NEW CASTLE —
It’s been touted as the Little League World Series of hockey.
The Brick Invitational Super Novice Hockey Tournament, a weeklong event held at the West Edmonton Mall in Edmonton, Alberta, pits the best 9- and 10-year-olds against each other in the largest squirt hockey event in North America.
There are teams from Toronto, Chicago, Vancouver, Boston and now, starting this season, Pennsylvania.
Team Pennsylvania made its inaugural appearance in the 24th running of the event and Mohawk Elementary student Patrick Silhanek had an ice-level view of all the action.
A member of Penguins Elite Squirt Major team, Silhanek, 10, has been playing hockey since he was 5 and skating since he was 4. It’s that effort, mixed with natural talent, that landed him on Pennsylvania’s first tourney team.
Already part of a prestigious class of hockey youth as a member of Penguins Elite team, only the best from that group and those from the eastern part of the state got placed on the first Team Pennsylvania squad.
“It was Dave Morehouse, who is the president of the Penguins. A lot of things are happening with youth hockey in western Pennsylvania, and this Brick tournament is a result of what he is doing. He went in and he got us the opportunity to play,” Silhanek’s father, Patrick Sr., said. “There was a tournament team from the west, which was basically the Penguins Selects for the spring, then Philadelphia had a team. It was roughly 50 kids. From that team, they got the Brick team, plus three kids from Nova Scotia.”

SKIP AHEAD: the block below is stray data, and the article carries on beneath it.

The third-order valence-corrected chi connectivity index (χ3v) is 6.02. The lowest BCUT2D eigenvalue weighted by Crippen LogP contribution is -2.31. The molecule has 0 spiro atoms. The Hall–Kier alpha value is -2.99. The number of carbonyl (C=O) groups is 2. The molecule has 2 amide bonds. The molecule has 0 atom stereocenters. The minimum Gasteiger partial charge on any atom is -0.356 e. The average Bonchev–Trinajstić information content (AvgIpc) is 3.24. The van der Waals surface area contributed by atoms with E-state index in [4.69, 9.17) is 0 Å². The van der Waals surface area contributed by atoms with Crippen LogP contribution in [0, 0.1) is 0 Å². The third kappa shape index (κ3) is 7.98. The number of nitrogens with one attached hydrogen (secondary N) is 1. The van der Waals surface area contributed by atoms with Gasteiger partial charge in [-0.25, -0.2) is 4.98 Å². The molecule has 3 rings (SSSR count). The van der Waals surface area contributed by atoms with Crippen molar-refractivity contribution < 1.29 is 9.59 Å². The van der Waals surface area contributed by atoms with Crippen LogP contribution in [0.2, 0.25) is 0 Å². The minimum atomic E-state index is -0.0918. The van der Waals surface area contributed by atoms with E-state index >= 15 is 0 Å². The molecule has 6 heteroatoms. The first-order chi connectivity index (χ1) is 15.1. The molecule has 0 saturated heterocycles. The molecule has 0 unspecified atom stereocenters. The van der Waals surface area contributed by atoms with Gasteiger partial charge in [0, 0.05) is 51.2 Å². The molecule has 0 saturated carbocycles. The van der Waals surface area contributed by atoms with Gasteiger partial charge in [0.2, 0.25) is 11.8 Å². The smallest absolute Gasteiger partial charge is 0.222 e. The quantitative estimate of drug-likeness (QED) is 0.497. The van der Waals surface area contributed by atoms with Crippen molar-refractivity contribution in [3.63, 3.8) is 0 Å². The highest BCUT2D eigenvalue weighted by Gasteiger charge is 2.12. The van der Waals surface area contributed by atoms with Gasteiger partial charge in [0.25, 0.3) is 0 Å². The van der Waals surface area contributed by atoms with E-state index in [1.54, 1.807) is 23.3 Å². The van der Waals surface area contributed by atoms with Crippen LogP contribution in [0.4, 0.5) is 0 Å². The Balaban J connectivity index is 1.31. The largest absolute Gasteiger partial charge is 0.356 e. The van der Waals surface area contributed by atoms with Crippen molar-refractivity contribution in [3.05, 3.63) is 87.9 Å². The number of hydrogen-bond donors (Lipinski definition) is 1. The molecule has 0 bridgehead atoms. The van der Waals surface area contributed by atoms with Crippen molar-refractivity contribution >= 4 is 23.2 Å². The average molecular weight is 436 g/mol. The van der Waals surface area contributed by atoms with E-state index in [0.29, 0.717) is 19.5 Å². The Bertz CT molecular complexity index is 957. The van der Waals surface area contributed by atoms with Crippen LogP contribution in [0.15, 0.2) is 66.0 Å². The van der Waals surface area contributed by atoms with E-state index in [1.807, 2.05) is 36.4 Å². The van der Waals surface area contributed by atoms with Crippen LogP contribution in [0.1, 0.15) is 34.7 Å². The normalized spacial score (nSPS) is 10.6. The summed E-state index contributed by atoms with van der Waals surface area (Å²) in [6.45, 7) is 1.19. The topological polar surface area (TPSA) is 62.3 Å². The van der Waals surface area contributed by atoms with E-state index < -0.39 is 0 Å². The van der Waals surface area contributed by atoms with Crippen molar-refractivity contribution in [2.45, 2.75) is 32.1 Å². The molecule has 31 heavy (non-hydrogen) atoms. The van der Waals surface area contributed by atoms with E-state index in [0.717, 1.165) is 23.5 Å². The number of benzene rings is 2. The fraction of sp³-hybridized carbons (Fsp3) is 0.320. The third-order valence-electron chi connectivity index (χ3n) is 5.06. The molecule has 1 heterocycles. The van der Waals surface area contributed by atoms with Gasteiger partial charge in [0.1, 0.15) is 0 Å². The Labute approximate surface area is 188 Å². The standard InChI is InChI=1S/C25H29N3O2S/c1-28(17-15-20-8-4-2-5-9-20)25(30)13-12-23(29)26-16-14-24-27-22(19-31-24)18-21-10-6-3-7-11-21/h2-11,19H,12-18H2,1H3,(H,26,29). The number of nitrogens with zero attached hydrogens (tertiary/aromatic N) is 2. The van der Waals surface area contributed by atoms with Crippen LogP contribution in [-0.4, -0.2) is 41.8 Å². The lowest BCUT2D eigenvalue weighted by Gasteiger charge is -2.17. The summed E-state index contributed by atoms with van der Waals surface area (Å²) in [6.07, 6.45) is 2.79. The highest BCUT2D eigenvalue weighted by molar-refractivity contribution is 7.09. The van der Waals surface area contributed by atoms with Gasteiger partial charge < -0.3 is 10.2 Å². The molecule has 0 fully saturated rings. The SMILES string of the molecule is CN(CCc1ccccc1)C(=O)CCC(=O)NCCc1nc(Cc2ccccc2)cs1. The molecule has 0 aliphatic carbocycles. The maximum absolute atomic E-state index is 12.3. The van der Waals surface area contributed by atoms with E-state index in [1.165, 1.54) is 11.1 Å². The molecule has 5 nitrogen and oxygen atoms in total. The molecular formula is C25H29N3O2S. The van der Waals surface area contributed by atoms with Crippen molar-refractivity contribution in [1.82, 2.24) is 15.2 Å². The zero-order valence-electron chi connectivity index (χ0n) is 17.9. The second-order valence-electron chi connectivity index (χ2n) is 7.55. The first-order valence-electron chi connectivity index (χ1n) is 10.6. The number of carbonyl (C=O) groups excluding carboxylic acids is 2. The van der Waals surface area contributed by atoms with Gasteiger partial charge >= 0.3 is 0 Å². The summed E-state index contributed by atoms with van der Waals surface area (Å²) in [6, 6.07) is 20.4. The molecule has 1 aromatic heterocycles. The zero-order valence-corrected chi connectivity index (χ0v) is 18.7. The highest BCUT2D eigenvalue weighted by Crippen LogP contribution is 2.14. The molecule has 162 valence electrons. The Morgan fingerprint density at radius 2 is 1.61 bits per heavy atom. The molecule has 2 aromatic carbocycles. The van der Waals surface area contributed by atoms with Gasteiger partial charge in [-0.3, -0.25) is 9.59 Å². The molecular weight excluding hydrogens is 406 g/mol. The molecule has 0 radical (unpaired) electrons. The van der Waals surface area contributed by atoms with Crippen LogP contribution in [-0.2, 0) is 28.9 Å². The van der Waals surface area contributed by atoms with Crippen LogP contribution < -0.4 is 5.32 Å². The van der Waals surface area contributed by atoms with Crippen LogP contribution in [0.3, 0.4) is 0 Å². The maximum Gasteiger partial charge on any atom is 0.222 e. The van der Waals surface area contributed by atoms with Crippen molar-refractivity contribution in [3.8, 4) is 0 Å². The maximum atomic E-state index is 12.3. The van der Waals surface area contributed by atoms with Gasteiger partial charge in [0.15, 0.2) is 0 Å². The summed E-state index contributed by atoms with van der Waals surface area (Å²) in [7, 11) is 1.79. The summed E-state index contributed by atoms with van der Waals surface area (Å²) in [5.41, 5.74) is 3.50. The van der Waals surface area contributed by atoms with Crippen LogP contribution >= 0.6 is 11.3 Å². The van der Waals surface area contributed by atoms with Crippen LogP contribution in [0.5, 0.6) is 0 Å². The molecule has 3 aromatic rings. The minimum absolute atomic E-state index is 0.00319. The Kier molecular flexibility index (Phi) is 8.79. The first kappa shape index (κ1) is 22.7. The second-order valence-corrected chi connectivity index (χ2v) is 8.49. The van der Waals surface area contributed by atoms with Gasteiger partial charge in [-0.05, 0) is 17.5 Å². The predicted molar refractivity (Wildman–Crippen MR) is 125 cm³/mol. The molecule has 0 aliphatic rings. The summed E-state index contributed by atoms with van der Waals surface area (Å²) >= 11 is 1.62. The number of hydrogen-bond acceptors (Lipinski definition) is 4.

CLASS OF HIS OWN
The younger Silhanek found a spot on Team Pennsylvania at his favorite position, defense.
“I like to stop that guy (on the other team),” said Silhanek, whose favorite player is Pittsburgh Penguins defenseman Kris Letang. “I like to play the game a lot. I like to see the pros play on television.”
The Brick Invitational is a once-in-a-lifetime experience for most. It carries a certain amount of weight with the players that have participated in the tournament in the past. Former and current NHL players and superstars like Steven Stamkos, Jonathan Toews, Tyler Seguin, P.K. Subban and former Penguins Zach Boychuk, Ben Lovejoy and Brian Strait all participated in the event.
Patrick had the unique opportunity of having future Hall of Famer Mark Recchi coach him on Team Pennsylvania. A former superstar for both the Flyers and Penguins, the two organizations that sponsored the team, Recchi seemed like the obvious choice to lead the charge. Despite Recchi’s career beginning nearly 15 years before Patrick was even born, Patrick was no stranger to the history of his new coach.
“He played for Pittsburgh, Philly, Carolina and Boston,” he said. “I like him.”
Patrick’s father was impressed by the effort put forth by the Penguins organization for the kids when they arrived in Edmonton.
“It’s supposed to be sponsored by the Pens and Flyers, but the Pens, by far, contributed the most,” he said. “They put us up for a week in a hotel. They paid for everybody’s hotel, the ice, the coaches and the practice. That was over $2,000 there. They bought the kids their bags, their jerseys and the shirts. Most of that was from Dave Morehouse.”
Morehouse’s son, Jackson, is a player on the team, which consists of eight athletes from the Penguins Selects team, seven players from Flyers Selects and three import players from Nova Scotia.